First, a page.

Bermuda Tentacles (2014)

There are some things that really bug you when people get them wrong.

Usually, they’re the simple things that anyone who made the slightest effort would get right.  And I do mean the slightest.

Now I’m not referring to the fact that we’re told that what is obviously a World War II vintage warship is part of our modern Navy.  Nor am I referring to the rather curious fact that, when attacked by giant worm things, they shoot at them with rifles and handguns for quite a while before it occurs to anyone to use all those turrets full of guns, or to the helicopters changing from UH-1s to Seahawks whenever they happen to feel like it, or the squadron of long abandoned Huey Cobra gunships, or even to Naval officers referring to their crew as “soldiers.”  All of those are seriously wrongheaded, and, like the out of thin air romance stuck in at the end, reflect the minimal effort that seems to have gone into this one.

No, I’m referring to the even stranger fact that the leader of what is obviously some sort of elite team — special ops or something unspecified like that — who has a Captain and Lieutenant working under his command, is identified as “Chief.”

And just in case you missed it, yes they do refer to him as a CPO and I think they actually said “Chief Petty Officer” at least once.

Now this may have gone over some of your heads, but the reality is that a CPO is roughly equivalent to, say, a Master Sergeant in the Army.  In other words, he’s a non-commissioned officer and even the lowliest Ensign — let alone a Captain or Lieutenant — outranks him.

Okay, maybe it’s a “Halo” effect from a certain videogame, but it does define the level of silliness we’re talking about here.  A fleet led by a suspiciously old Warship (played by the mothballed USS Iowa) commanded by Admiral Linda Hamilton, who is also looking a bit old, goes in search of the President of the United States, whose official “Escape from New York” escape capsule has landed somewhere in The Bermuda Triangle.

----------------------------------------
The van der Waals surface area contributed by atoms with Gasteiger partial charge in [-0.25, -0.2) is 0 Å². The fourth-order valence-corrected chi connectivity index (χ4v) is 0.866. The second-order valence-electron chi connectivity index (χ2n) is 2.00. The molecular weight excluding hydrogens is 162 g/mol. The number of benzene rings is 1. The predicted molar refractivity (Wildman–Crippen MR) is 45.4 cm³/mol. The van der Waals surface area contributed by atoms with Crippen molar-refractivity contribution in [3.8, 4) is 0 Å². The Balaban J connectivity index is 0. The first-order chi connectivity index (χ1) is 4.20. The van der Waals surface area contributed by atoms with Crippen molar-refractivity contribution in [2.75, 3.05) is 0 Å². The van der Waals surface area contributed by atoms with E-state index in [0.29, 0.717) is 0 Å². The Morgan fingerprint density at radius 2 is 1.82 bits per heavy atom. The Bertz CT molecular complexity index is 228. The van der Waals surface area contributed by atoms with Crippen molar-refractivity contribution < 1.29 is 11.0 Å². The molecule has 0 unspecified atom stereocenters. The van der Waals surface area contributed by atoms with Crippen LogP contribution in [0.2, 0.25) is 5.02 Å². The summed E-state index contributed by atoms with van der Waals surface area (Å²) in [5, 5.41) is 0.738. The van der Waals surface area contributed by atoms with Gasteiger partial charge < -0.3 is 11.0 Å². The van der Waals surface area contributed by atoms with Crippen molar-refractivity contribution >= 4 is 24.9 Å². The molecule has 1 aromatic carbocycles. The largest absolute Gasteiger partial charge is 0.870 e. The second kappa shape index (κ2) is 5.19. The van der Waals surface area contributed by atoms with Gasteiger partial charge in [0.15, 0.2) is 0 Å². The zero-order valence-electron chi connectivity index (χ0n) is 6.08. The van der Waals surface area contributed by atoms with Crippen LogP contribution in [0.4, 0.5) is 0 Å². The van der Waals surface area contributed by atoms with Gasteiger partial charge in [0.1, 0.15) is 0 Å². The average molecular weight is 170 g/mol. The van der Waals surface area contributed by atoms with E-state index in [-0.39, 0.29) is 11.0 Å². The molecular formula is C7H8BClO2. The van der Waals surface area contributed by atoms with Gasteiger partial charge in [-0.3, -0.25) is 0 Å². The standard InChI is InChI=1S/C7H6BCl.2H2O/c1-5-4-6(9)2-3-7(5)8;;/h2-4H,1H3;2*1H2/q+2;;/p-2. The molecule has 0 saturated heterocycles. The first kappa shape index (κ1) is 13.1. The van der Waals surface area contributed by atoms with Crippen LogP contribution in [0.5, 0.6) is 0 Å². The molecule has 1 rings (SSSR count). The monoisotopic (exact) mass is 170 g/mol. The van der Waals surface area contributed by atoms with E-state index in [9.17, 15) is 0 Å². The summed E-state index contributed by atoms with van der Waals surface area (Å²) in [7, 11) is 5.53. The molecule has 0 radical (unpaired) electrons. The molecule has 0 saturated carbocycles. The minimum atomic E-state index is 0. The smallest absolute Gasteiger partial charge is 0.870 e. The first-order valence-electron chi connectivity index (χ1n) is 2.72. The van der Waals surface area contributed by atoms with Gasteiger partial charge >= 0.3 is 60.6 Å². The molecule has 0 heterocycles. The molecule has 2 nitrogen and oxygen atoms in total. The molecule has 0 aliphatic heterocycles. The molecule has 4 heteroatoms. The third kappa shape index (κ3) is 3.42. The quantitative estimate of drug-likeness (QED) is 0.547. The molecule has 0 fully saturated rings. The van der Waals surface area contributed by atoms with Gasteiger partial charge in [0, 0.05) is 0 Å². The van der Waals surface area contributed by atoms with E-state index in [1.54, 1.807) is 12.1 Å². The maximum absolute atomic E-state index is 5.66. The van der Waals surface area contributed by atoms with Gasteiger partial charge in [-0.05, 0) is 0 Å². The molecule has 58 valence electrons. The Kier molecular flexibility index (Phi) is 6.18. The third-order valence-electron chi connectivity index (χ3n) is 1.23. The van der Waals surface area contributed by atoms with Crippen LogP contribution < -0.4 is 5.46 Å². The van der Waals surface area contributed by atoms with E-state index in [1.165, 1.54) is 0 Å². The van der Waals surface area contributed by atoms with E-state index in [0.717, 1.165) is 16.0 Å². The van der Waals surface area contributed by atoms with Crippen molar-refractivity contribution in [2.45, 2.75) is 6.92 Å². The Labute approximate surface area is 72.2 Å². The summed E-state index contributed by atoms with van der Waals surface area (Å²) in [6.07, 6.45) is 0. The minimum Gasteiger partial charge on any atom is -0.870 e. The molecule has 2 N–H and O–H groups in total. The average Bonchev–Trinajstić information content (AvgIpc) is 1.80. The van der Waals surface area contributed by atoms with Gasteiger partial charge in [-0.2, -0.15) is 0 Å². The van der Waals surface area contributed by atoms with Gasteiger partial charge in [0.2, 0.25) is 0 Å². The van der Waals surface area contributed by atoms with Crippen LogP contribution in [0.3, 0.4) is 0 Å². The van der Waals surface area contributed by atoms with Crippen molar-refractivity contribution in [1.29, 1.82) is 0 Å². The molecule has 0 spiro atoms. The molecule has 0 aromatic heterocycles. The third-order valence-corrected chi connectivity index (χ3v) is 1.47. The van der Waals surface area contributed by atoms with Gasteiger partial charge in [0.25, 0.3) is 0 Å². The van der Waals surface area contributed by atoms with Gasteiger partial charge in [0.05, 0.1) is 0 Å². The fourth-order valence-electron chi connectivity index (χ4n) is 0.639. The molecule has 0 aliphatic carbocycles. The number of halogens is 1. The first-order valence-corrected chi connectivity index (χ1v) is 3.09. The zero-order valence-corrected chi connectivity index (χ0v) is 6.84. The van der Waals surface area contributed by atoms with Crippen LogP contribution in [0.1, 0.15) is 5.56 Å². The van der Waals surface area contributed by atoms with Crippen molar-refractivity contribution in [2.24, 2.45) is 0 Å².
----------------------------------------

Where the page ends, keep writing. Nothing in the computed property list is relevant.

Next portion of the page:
Turns out that all the disappearances there were caused by the giant, biomechanical monster which then attacks the fleet, and, of course, our hero with the suspicious rank must lead his team on the dangerous rescue mission.

While breaking a few orders here and there, of course.  It’s that sort of movie.

Now I’m sure The Asylum has probably made worse films for the SyFy network, although I’ll admit that reflects my confidence in their, ahem, “abilities.”  And there’s a lot of reasonably competent digital effects supporting what should (I repeat, should) be an intriguing pulp Sci Fi sort of story.  I mean, aliens, giant monsters, commandos, how can you go wrong?

But I think we all know the answer to that one.

But it all leaves me asking one rather unavoidable question: if you need to buy time for your commando mission, instead of letting the rampaging alien machine destroy a city (on Cape Hatteras, an empty sandspit barrier island) shouldn’t you throw everything you have in your fleet against it to distract the darn thing?

But if you did, then you would get in your canned moment of growth for the main character, I suppose.

Oh, well.  Maybe the next SyFy movie I watch will be better.

They might even find out that candy is good for you….

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